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State v. Andino

Court of Appeals of Connecticut

June 20, 2017

STATE OF CONNECTICUT
v.
VICTOR ANDINO

          Argued February 14, 2017

         Appeal from Superior Court, judicial district of New Britain, Alander, J.

          Daniel J. Krisch, assigned counsel, for the appellant (defendant).

          Jonathan M. Sousa, special deputy assistant state's attorney, with whom, on the brief, were Gail P. Hardy, state's attorney, and Brett J. Salafia, senior assistant state's attorney, for the appellee (state).

          DiPentima, C. J., and Keller and Prescott, Js.

          OPINION

          KELLER, J.

         The defendant, Victor Andino, appeals from the judgment of conviction, rendered following a jury trial, of assault in the first degree in violation of General Statutes § 53a-59 (a) (1) and criminal possession of a firearm in violation of General Statutes § 53a-217 (a) (1). Additionally, following a plea of nolo contendere, the trial court found the defendant guilty of being a persistent serious felony offender under General Statutes § 53a-40 (c).[1] The defendant claims (1) that the court improperly denied his motion to suppress an inculpatory oral statement that he provided to the police and (2) that the evidence did not support his conviction of criminal possession of a firearm. We affirm the judgment of the trial court.

         On the basis of the evidence presented at trial, the jury reasonably could have found the following facts. On September 29, 2010, the defendant and the victim, [2]Jorge David Aponte, were arguing with one another in the parking lot of an apartment complex on South Whiting Street in New Britain. The argument between the two men, portions of which were overheard and witnessed by residents who lived nearby, [3] was related to the victim's illegal drug selling activities in the neighborhood. At one point during the argument, the victim was holding a large stick and the defendant was holding what appeared to be a machete or a knife. The defendant threatened to shoot the victim, and, ultimately, he shot the victim in his left shoulder before fleeing the scene. Gunshots were overheard by multiple witnesses around the time of the defendant's argument with the victim and in the vicinity of where the defendant and the victim were arguing. The victim drove away from the scene and received medical treatment for his injury, which was not life threatening, at Hartford Hospital.

         A bystander notified the police that a shooting had occurred and, following an investigation of the shooting, New Britain police obtained an arrest warrant for the defendant. On October 18, 2011, the police located the defendant and executed the arrest warrant. The defendant waived his Miranda rights[4] and, during an interview conducted by Jonathan Webster, then a detective with the New Britain Police Department, the defendant stated that, during an argument with the victim related to money and the sale of drugs in the neighborhood, he shot the victim. The defendant stated that he was unhappy that the victim was selling drugs in an area that he and others controlled. He stated that he shot the victim after the victim charged at him with a large stick. Because the defendant did not want others to know that he had provided a statement to the police, however, he declined to provide the police with a written statement. Additional facts will be set forth as necessary.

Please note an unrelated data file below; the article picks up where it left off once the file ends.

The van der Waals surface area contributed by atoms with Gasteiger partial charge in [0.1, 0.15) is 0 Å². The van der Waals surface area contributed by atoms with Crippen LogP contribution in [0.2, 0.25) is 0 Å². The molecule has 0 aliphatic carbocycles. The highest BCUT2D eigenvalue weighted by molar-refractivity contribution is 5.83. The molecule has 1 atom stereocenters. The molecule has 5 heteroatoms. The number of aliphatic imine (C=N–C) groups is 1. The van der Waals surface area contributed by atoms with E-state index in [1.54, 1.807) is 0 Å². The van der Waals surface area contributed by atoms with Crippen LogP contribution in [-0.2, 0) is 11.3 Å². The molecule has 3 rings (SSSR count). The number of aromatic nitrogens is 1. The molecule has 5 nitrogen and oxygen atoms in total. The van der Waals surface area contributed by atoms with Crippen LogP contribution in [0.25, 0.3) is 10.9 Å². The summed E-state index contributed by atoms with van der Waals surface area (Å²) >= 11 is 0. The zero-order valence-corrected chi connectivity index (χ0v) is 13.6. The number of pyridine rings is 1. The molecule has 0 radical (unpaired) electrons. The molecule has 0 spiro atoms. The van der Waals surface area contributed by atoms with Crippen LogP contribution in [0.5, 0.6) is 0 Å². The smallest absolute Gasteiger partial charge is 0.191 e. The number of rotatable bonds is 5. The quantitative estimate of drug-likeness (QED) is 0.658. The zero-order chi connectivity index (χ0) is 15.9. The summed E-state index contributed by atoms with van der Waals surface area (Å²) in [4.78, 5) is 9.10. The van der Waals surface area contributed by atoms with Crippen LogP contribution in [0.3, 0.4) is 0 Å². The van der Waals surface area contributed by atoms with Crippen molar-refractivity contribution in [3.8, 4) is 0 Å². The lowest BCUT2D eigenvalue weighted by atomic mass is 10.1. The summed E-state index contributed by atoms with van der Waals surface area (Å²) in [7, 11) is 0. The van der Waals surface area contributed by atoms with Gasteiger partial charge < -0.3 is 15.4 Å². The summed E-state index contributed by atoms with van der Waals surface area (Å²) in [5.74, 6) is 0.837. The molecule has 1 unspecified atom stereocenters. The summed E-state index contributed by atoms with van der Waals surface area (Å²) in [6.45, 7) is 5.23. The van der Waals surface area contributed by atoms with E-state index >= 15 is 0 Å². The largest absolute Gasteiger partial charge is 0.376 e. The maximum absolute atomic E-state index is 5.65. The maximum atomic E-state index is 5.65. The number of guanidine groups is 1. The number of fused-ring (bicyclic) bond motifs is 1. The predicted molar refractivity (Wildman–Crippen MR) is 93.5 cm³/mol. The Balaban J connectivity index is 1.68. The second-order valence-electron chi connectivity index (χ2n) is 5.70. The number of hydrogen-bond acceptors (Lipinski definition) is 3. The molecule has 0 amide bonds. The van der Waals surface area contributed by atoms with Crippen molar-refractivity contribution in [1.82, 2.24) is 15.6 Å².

I

         First, the defendant claims that the court improperly denied his motion to suppress the oral statement that he provided to the police. We disagree.

         The following additional facts are relevant to the present claim. By written motion filed on August 6, 2014, the defendant moved to suppress ‘‘any and all statements made by [him] . . . including, but not limited to, statements made regarding his alleged involvement in a shooting in September, 2010.'' In relevant part, the defendant alleged in the motion to suppress that he had been subjected to custodial interrogation by Webster and that ‘‘Webster never notified [him] . . . of his constitutional rights as required by Miranda v. Arizona, [384 U.S. 436');">384 U.S. 436, 444, 86 S.Ct. 1602, 16 L.Ed.2d 694 (1966)].'' On September 2, 2014, the court held a hearing on the motion during which it received documentary evidence and heard testimony from both Webster and the defendant.

         In relevant part, Webster testified that, on October 18, 2011, he and another detective observed the defendant enter a building in New Britain. After the defendant exited the building, the defendant laid down in the backseat of a truck. The police stopped the truck as it was being driven away. The police placed the defendant under arrest and transported him to the police department. The defendant was taken to an interview room in the detective bureau, where he met with Webster. During the interview, the defendant was restrained in leg shackles. Webster testified that he began his conversation with the defendant by advising him of his Miranda rights. He testified that, initially, his advisement was verbal in nature, but that he subsequently had the defendant complete a Miranda rights advisement form. Webster testified that he communicated with the defendant in English, and that he wrote the defendant's name, address, date of birth, educational information, and information about the defendant's reading and writing skills on the form. Webster read each right listed on the Miranda rights advisement form to the defendant, and the defendant wrote his initials next to each listed right.